THE ALBANY FIRE DEPARTMENT OF THIRTY YEARS AGO.

THE ALBANY FIRE DEPARTMENT OF THIRTY YEARS AGO.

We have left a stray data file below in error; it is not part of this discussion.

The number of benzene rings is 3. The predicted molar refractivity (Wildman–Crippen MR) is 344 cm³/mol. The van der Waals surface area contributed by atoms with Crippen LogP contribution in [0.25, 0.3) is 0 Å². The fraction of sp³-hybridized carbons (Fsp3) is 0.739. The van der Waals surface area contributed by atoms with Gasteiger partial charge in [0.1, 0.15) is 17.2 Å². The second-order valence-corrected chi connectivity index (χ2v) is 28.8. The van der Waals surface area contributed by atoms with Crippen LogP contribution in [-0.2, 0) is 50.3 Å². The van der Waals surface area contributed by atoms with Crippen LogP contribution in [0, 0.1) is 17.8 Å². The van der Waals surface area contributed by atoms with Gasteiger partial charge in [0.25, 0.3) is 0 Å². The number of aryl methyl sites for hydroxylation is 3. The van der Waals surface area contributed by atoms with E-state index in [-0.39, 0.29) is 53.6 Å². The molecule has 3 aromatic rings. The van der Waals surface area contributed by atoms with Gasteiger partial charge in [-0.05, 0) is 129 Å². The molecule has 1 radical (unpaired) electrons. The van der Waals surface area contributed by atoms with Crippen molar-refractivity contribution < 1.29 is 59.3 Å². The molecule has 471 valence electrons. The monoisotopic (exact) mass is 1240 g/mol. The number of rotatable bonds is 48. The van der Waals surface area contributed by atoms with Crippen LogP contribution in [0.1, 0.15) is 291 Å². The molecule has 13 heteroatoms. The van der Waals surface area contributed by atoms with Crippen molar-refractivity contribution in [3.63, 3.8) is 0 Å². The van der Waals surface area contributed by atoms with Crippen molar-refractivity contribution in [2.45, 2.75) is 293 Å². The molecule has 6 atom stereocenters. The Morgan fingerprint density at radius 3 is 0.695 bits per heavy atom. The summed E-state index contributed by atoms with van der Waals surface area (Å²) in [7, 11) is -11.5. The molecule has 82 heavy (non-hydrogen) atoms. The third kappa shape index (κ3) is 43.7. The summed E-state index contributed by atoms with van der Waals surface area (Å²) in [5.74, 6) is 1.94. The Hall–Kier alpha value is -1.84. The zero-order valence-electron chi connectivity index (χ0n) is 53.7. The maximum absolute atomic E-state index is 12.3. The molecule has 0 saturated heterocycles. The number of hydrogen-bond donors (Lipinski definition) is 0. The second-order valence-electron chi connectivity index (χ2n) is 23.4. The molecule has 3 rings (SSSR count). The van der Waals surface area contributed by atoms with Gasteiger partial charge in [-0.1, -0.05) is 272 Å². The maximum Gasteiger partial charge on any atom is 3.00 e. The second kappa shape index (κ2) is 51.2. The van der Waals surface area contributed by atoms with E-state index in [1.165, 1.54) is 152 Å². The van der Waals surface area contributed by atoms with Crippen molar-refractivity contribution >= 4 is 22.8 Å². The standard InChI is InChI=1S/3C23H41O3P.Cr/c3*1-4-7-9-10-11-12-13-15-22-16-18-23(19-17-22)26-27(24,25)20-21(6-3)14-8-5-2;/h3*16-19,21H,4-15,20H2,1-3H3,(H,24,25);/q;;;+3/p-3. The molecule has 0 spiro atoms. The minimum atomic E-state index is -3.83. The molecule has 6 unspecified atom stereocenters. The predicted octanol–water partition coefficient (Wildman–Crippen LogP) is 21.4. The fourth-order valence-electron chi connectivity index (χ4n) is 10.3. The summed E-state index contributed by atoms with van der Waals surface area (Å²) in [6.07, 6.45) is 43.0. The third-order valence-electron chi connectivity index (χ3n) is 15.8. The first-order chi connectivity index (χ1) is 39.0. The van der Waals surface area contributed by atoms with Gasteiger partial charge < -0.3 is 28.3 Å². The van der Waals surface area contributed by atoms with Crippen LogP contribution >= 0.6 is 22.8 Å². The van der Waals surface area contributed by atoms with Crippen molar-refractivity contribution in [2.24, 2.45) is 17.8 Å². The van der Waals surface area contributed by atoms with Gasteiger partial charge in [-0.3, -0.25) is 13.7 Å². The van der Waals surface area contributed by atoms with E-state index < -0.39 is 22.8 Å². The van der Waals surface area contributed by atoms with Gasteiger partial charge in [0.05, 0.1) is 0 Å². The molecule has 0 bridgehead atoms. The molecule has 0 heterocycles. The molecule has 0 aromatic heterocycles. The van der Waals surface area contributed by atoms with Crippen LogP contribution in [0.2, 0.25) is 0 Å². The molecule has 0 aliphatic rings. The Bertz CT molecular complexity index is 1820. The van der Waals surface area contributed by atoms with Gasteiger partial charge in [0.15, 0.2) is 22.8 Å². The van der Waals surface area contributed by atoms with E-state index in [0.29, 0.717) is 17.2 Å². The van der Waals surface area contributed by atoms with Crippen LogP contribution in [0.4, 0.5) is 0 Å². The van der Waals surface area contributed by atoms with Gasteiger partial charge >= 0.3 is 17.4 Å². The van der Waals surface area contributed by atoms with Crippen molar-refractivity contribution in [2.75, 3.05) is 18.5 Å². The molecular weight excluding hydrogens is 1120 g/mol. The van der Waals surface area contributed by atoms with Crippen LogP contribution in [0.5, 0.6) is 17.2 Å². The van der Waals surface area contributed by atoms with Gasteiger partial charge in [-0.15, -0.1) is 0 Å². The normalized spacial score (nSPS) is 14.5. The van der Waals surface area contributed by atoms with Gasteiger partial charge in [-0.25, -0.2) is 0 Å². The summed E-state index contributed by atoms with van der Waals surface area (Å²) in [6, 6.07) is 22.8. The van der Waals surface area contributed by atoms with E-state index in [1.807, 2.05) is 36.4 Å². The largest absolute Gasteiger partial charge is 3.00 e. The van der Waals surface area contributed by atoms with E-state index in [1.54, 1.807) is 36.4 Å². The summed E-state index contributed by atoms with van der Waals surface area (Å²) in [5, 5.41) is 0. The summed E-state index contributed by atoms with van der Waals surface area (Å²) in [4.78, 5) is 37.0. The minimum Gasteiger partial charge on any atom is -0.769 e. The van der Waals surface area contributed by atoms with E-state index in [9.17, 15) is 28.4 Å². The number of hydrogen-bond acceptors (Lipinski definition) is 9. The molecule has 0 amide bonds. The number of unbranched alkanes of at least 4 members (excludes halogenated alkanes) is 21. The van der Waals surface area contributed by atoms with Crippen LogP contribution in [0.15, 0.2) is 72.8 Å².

When we gaze upon the magnificent, well-disciplined and well-equipped Fire Department possessed by Albany to-day, and retrospect upon what it was thirty years ago, says the Press of that city, a very thorough knowledge of the advancement made by our people in fire matters may be obtained. In 1841 Steam Fire Engines were little dreamed of by Albanians. Hand Engines were then in vogue, which were a great advancement upon the old leather bucket previously used. Our city was very well supplied with Hand Engines, Hook and Ladder Trucks, Hose and Axe Companies. The protection afforded our citizens by these organizations, was quite sufficient and always reliable, were it not for the petty jealousies that existed, and which not infrequently culminated into bitter enmity. Many of the Companies embraced upon the roll of membership some of the best known citizens. In ea6h, also, was enrolled some evil disposed persors, the height of whose ambition was to hear a fire alarm that they might have an “exciting run ” with some one of their associate organizations in the Department, and if possible a quarrel. In olden times the Firemen of Albany were as noted for their street fights as were those cf New York and Philadelphia, where bloody scenes were of daily and nightly occurrence. Previous to 1840, no Department in the country contained better material or was more orderly than that of Albany. Gradually, however, from that date, jealousies arose between the several organizations, a rougher element joined, and scenes most disgraceful were continually enacted. All any one had to do, in those days, was to shout “ fire! ” on the street, and the alarm would go like wild fire until all the city bells were clanging and the apparatus of the Department moving.